PFT: “Giants, Redskins, and Eagles fans suddenly feel a little bit better about their day.”
What a loser.Â Fire Wade Phillips
Jerry Jones joined Showtime’s Inside the NFL for a sit down last night.
Cris Collinsworth: “You haven’t said Wade (Phillips) is coming back. As the decision maker of the Dallas Cowboys, is that a bit intentional to keep the pressure on this football team as they go into the playoffs?
Jerry: There is no need to because this team is motivated without me having to say, ‘Well I say our coach is going to be back.’ What is the case, and they understand that, is that we are going to be a better football team if we don’t make a coaching change. If I look back over the last 10 years and I need to re-do the last 10 years in varying areas, I look at the revolving door we’ve had with coaches here and that takes its toll. That takes its toll on the top personnel you have, on the schemes you run, so continuity would be important to me. There is no doubt the Dallas Cowboys would be better off in years to come if we can keep Wade Phillips as head coach.
He’d like nothing better than for Phillips to beat Philadelphia this week and capture his second NFC East title in three years, which means the Cowboys would host at least one playoff game.
Besides, Jerry loves working with Phillips because the coach allows him to be himself. He can be part of the process instead of feeling like an intruder when he wants to address the team after a game.
Jerry doesn’t want to fire Phillips.
Frankly, he’s looking for reasons to keep Phillips around. His 32-15 is a good start, but Jerry wants some playoff success. You can’t blame him, considering the Cowboys haven’t won a playoff game since 1996.
That’s why Jerry hasn’t been shy about saying what needs to happen for Phillips to keep his job.
It’s also why he hasn’t yet signed the club option that will guarantee Phillips another year.
Win Sunday and Phillips might just get a belated Christmas gift from the owner.
here ya go sign itF
Heard Mike on Cowherd’s show today, Wade is too light, Parcels too heavy, Cowboys need a coach somewhere in the middle.
Lets get Wade Phillips fired before the Cowboys become a joke.
The players have spoken this week. Loud and clear. Oh, how they love Wade Phillips.
They’re upset because his leadership and approach to handling the Cowboys has been questioned for the 10 millionth time since Jerry Jones hired him instead of Norv Turner in 2007.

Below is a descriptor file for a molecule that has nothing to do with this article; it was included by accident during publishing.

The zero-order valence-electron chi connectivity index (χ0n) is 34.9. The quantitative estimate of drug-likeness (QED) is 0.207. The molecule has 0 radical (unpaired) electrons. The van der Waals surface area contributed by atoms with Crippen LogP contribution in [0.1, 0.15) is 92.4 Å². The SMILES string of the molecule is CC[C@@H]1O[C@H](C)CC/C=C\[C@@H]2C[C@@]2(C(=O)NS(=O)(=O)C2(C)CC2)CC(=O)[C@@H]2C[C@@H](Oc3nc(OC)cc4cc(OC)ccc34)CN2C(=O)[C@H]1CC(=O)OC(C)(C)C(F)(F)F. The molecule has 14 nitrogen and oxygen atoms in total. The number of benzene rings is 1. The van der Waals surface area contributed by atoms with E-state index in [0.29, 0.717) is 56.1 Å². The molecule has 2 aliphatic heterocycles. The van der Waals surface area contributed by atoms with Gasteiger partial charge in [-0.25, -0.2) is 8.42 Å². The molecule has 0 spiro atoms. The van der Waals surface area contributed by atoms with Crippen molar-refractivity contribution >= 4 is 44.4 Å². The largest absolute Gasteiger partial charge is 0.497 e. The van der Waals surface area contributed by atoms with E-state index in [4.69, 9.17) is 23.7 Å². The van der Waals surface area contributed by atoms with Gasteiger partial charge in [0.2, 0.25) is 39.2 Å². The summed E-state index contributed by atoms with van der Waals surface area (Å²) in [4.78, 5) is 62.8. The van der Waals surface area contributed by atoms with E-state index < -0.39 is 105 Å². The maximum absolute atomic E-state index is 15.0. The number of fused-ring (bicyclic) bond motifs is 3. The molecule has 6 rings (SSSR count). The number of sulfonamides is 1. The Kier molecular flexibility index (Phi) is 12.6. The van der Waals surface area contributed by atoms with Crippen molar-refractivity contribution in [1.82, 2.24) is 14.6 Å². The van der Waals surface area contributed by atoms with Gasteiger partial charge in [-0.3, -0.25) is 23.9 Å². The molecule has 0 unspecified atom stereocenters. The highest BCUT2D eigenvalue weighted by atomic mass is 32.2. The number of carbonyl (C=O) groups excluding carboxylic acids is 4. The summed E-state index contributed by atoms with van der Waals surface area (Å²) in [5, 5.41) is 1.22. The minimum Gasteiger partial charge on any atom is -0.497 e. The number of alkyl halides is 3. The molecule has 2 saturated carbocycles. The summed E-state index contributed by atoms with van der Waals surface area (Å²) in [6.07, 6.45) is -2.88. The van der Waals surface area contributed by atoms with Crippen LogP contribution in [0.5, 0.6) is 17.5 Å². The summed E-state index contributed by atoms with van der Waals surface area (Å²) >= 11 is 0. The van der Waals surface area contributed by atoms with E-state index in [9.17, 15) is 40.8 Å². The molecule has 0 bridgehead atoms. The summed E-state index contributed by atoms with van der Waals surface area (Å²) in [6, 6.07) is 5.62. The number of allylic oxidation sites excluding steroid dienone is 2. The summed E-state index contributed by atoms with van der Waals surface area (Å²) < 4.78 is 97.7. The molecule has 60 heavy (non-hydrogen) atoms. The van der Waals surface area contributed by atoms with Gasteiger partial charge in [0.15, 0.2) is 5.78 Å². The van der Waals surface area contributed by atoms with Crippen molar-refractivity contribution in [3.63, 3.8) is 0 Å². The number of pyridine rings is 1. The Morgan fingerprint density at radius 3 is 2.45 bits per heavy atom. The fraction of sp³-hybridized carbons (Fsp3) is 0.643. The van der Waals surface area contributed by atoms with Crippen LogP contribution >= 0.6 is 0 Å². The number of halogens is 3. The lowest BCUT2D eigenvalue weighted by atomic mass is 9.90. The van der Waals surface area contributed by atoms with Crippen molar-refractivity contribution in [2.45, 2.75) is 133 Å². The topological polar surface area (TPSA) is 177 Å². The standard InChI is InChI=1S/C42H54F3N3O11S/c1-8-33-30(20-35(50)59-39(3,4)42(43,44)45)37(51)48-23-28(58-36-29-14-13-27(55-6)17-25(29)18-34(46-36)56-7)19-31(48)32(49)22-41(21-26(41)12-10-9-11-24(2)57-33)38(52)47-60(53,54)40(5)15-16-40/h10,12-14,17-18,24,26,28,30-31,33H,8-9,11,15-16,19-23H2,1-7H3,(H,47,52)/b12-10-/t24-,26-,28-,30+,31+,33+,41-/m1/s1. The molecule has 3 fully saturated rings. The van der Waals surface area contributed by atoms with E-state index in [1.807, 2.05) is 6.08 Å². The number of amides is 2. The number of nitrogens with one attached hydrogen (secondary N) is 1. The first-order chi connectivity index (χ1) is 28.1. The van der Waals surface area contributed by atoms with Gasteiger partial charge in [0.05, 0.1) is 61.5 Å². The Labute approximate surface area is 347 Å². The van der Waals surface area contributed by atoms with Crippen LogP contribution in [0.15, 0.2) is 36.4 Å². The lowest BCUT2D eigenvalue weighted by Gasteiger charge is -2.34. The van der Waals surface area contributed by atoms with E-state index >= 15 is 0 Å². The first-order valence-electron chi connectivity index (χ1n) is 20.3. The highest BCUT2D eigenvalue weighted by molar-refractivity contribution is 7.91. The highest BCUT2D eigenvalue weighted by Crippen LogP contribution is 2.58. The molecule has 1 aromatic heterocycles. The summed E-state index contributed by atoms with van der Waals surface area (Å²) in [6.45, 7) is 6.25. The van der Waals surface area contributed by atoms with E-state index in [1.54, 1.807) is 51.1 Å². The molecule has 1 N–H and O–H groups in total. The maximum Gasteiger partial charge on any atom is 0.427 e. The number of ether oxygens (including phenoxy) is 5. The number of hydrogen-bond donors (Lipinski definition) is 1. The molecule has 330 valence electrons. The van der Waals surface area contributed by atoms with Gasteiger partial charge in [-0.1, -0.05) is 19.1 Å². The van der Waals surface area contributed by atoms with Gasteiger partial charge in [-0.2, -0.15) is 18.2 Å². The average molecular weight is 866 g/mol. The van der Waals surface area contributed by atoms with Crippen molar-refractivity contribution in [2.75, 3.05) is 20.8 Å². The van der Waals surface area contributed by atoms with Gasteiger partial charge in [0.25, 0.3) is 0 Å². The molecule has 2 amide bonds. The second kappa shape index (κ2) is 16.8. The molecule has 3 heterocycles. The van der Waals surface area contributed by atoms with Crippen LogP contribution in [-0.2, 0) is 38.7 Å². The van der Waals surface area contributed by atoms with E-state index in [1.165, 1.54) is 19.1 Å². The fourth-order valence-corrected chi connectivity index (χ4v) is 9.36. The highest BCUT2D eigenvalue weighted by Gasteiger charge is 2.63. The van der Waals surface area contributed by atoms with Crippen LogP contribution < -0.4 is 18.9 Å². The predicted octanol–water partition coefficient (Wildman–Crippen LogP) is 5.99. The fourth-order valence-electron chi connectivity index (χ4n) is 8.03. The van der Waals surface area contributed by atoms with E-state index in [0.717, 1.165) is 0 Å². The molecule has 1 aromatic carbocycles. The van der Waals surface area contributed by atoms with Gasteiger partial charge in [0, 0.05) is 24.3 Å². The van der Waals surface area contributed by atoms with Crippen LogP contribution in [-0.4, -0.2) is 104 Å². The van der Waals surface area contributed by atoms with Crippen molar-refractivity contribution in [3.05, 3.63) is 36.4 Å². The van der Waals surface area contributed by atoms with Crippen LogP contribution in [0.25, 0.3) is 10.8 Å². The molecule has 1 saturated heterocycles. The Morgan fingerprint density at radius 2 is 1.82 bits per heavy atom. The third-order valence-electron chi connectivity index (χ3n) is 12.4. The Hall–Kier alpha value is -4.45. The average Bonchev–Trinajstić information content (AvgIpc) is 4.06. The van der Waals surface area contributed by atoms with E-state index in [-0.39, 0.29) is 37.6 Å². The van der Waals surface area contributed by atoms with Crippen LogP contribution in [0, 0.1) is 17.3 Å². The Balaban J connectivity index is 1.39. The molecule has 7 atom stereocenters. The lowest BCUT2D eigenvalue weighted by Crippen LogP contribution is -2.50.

The players love Phillips’ demeanor. And his schemes. And the way he accepts responsibility for their mistakes.
Who wouldn’t love a guy like that?
It’s time for the players to prove their love. After all, words without actions are worthless.
This week, the players should win one for Wade. It has a nice ring to it.
If the players are sincere about their affection for Phillips, then they need to beat San Diego, ending the Chargers’ seven-game winning streak. That’ll get Phillips off the hot seat, stop the chatter about his eventual replacement and temporarily silence the critics â€” count me as one â€” who question his leadership.
It’ll even stop us from talking about the Cowboys’ 3-6 record in December under Phillips and their inability to play their best football in the season’s most important month.
Afterward, don’t give us any excuses. No mea culpas. No coulda, woulda, shoulda.
This is not the week for Terence Newman to let an interception slip through his hands or for Flozell Adams to succumb to his own agenda and start a brawl. This is not the week for Nick Folk to miss a field goal because the hold isn’t perfect.
Just win the game. Plain and simple.
This is as close to a must-win as the Cowboys can get without being mathematically eliminated with a loss.
Any player or coach who doesn’t realize that needs a brain transplant. If it takes that approach, Dallas will win.
It’s hard to beat a desperate NFL team at home. Look at how Green Bay drilled Dallas 17-7 a few weeks ago. Or how the Giants beat Dallas 31-24 last week.
Each was essentially on the verge of being eliminated from the playoffs.
Now it’s the Cowboys who must play as though their season is on the line. It is.
Beat San Diego and everything Phillips needs to happen to ensure Jerry Jones picks up the team option on his contract remains in play. The Cowboys will still be positioned to win the NFC East, host a playoff game and end their streak of 12 seasons without a playoff win.
Lose, though, and this season is a wrap. Guarantee it.
Lose and you can make easily make the case the Cowboys won’t win another game this season.
That’s not hyperbole. It’s reality. Whether the players and coaches choose to accept that is irrelevant.
Logic says the Cowboys could play well and lose in New Orleans, which would give them a three-game losing streak heading into a road game against Washington.
Don’t act like you can’t see how the Cowboys could lose at Washington, since the Redskins are playing good football and lost by one point in Cowboys Stadium a few weeks ago.
Add a four-game losing streak to 24-hour sports talk chatter about Wade’s status, Jerry’s inevitable vote of confidence and it’s a recipe for yet another opportunity for Philadelphia to put Dallas out of its misery.
That’s why it’s imperative the Cowboys beat San Diego on Sunday.